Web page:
Steve Jobs, 1955-2011
The visionary behind the Macintosh computer, the iPod, the iPhone and the iPad, Jobs announced on Monday that he was taking a medical leave of absence for unspecified health issues.
Born on February 24, 1955 in San Francisco to a single mother and adopted by a couple in nearby Mountain View at barely a week old, Jobs grew up among the orchards that would one day become the technology hub known as Silicon Valley.
As a high school student, Jobs attended lectures at Hewlett-Packard in nearby Palo Alto, and worked a summer job there with engineer Steve Wozniak.
Jobs left Reed College in Portland, Oregon, after a single semester, but continued to take classes, including a calligraphy class he has cited as the reason Macintosh computers were designed with multiple typefaces.
When he was 20, Jobs made a spiritual journey to India, returning with his head shaved and wearing traditional Indian garb.
He got work as a technician for video game pioneer Atari and attended a garage club called "Homebrew Computer Club" with Wozniak, a fellow northern California boy who, like Jobs, was also a college dropout.
Jobs was 21 and Wozniak 26 when they founded Apple Computer in the garage of Jobs's family home in 1976.
While Microsoft licensed its software to computer makers that cranked out machines priced for the masses, Apple kept its technology private and catered to people willing to pay for superior performance and design.
Under Jobs, the company introduced its first Apple computers and then the Macintosh, which became wildly popular in the 1980s.
Apple's innovations include the "computer mouse" to make it easy for users to activate programs or open files.
Jobs was elevated to idol status by ranks of Macintosh computer devotees, many of whom saw themselves as a sort of rebel alliance opposing the powerful empire Microsoft built with its ubiquitous Windows operating systems.
Jobs, who became the more public face of Apple, went from celebrity bachelor days that included a relationship with folk singer Joan Baez to settling into family life in Palo Alto.
He married in 1991 in a ceremony presided over by a Buddhist monk. He has three children by his wife and has a daughter with a woman he dated prior to marrying.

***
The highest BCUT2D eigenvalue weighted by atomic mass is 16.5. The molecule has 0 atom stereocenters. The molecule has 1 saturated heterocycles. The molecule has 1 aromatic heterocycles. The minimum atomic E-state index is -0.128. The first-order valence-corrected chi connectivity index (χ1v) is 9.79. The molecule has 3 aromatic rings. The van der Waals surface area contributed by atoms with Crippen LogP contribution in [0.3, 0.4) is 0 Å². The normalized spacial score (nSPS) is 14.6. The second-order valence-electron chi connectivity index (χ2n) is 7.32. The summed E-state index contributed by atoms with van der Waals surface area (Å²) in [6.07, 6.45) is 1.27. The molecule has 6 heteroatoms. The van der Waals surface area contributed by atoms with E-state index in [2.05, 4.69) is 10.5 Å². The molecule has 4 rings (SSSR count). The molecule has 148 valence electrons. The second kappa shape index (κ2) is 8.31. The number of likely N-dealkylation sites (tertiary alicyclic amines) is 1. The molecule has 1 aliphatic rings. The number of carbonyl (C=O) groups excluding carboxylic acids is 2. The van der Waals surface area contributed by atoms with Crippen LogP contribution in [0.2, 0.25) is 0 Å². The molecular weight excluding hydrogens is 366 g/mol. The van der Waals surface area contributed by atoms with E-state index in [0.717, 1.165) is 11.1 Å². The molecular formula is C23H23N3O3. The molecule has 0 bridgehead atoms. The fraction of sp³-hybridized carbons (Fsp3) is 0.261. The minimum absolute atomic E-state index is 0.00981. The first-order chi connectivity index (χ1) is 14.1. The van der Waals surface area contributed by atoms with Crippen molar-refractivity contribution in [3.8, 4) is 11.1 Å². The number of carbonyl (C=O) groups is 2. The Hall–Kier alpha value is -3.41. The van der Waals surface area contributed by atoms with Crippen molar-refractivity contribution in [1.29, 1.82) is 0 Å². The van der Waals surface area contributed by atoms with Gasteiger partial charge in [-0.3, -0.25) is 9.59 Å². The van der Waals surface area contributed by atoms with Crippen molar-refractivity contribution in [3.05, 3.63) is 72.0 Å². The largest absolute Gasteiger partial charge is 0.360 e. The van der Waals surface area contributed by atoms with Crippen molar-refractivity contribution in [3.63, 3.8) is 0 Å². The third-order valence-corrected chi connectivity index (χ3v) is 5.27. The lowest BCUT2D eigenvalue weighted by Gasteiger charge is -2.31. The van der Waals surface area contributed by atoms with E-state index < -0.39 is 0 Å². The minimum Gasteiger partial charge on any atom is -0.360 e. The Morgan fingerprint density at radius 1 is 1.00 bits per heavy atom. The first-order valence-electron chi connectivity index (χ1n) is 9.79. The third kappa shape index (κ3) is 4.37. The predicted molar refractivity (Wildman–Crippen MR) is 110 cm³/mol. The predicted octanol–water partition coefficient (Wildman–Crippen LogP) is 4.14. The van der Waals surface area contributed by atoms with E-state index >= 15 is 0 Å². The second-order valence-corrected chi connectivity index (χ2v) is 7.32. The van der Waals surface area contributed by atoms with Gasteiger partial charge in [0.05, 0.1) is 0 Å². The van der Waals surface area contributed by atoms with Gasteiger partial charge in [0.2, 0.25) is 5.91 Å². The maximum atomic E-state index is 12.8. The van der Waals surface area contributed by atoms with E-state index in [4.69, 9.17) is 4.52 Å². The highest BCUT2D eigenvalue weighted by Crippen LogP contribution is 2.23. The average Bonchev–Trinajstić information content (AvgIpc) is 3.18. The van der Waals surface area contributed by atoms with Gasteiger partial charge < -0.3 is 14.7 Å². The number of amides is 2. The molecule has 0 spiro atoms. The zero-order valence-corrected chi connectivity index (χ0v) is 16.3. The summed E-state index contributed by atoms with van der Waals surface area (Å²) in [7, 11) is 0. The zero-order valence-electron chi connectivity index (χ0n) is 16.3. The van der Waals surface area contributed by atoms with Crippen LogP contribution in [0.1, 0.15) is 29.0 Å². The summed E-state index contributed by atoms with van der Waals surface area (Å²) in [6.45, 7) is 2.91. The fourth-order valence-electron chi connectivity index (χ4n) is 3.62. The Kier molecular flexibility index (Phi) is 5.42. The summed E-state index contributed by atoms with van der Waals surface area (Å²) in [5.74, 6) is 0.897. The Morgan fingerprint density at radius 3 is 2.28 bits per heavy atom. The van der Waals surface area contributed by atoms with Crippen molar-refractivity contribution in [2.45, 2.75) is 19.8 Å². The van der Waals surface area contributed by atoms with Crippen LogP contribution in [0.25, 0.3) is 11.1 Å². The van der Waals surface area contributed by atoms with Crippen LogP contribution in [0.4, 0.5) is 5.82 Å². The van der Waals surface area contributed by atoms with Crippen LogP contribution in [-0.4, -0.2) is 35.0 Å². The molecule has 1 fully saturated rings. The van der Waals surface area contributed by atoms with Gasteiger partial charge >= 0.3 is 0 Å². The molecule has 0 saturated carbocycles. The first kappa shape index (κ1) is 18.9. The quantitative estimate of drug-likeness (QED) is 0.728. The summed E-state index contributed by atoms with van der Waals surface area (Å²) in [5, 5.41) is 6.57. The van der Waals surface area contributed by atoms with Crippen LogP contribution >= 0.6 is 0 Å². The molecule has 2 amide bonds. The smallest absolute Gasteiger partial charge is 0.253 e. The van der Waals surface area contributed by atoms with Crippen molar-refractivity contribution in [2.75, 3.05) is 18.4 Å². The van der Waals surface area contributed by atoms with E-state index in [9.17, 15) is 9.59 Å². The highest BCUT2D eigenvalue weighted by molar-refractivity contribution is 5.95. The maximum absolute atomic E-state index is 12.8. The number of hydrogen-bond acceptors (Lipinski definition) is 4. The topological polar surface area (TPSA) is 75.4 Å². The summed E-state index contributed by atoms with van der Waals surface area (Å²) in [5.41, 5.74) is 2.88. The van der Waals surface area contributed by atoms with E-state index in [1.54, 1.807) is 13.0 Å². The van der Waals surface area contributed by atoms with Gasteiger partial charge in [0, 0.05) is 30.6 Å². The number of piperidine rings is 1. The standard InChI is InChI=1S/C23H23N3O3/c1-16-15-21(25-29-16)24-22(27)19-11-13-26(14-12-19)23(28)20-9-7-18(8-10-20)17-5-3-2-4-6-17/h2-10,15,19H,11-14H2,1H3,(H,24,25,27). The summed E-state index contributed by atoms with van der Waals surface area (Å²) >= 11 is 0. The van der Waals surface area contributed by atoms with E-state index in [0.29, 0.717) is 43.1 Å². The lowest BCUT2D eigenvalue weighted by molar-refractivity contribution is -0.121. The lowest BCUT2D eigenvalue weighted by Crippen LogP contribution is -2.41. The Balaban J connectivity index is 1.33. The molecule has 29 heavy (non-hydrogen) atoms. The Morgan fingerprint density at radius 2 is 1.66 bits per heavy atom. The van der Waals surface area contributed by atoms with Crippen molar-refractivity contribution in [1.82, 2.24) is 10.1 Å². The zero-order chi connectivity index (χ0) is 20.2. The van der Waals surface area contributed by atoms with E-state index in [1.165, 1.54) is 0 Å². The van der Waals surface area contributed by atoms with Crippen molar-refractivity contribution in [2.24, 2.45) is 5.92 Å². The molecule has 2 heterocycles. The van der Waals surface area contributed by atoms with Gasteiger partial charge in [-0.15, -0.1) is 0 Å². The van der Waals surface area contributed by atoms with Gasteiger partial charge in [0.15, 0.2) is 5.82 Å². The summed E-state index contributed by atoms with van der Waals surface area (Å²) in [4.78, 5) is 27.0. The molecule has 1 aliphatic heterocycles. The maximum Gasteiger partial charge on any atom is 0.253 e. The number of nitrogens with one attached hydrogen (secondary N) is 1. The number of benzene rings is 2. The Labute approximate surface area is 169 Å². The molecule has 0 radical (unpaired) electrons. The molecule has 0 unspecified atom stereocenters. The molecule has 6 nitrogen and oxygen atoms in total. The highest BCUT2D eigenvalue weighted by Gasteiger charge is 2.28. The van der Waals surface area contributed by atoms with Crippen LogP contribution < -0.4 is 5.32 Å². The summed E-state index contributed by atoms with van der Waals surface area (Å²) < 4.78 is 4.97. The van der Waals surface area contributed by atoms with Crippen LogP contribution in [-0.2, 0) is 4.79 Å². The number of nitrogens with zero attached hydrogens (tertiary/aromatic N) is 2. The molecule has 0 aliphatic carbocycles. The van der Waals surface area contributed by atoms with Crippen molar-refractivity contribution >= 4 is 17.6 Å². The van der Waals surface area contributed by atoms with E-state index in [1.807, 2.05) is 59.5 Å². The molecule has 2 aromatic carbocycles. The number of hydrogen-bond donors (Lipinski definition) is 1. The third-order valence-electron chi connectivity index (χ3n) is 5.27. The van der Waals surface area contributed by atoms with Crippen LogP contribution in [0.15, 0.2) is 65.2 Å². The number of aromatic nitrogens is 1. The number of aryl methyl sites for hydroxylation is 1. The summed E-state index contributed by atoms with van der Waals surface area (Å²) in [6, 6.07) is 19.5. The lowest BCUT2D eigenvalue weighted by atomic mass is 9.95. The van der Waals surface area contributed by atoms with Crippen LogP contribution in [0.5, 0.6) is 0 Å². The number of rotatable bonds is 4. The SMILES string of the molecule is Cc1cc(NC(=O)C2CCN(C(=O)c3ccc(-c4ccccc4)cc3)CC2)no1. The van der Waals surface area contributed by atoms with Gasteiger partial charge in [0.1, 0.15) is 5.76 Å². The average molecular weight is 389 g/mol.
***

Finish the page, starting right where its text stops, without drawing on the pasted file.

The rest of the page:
Jobs left Apple in 1985 after an internal power struggle and started NeXT Computer company specializing in sophisticated workstations for businesses.
He co-founded Academy-Award-winning Pixar in 1986 from a former Lucasfilm computer graphics unit that Jobs reportedly bought from movie industry titan George Lucas for 10 million dollars.
It became a scrappy, creative studio that produced box-office movie hits including "Toy Story" and "Finding Nemo."
Apple's luster faded after Jobs left the company, but they reconciled in 1996 with Apple buying NeXT for 429 million dollars and Jobs ascending once again to the Apple throne.
Since then, Jobs has gone from strength to strength, revamping the Macintosh line, launching the iPod MP3 digital music player in 2001 and the online music store iTunes in 2003.
Jobs underwent an operation for pancreatic cancer in 2004 but bounced back three years later with the hugely popular touchscreen iPhone.
The Walt Disney Co. bought Pixar meanwhile in a $7.4-billion deal in 2006 that gave Jobs a seat on its board and made him the entertainment titan's biggest single shareholder.
Jobs went on medical leave in January 2009 but returned to work in June after undergoing a liver transplant, looking gaunt but declaring himself healthy.
In January 2010 Jobs unveiled his latest creation, the iPad, which went on sale in April and has set the industry standard for touchscreen tablet computers.
Under Jobs, Apple has made its Macintosh computer systems more compatible with Windows-based PC programs and boosted its share of a market long ruled by machines based on Microsoft software.
In May of last year, Apple surpassed Microsoft as the largest US technology company in market value.
Known for his trademark mock black turtleneck shirt, blue jeans and running shoes, Jobs is prone to phrase comments in musical references involving his favorite artists such as The Beatles and Bob Dylan.
Six years ago, Jobs had talked about how a sense of his mortality was a major driver behind that vision.
"Remembering that I'll be dead soon is the most important tool I've ever encountered to help me make the big choices in life," Jobs said during a Stanford commencement ceremony in 2005.
"Because almost everything -- all external expectations, all pride, all fear of embarrassment or failure -- these things just fall away in the face of death, leaving only what is truly important."
"Remembering that you are going to die is the best way I know to avoid the trap of thinking you have something to lose. You are already naked. There is no reason not to follow your heart."
Steve Jobs, 1955-2011 Reviewed by GameOPS on 10/06/2011 02:58:00 PM Rating: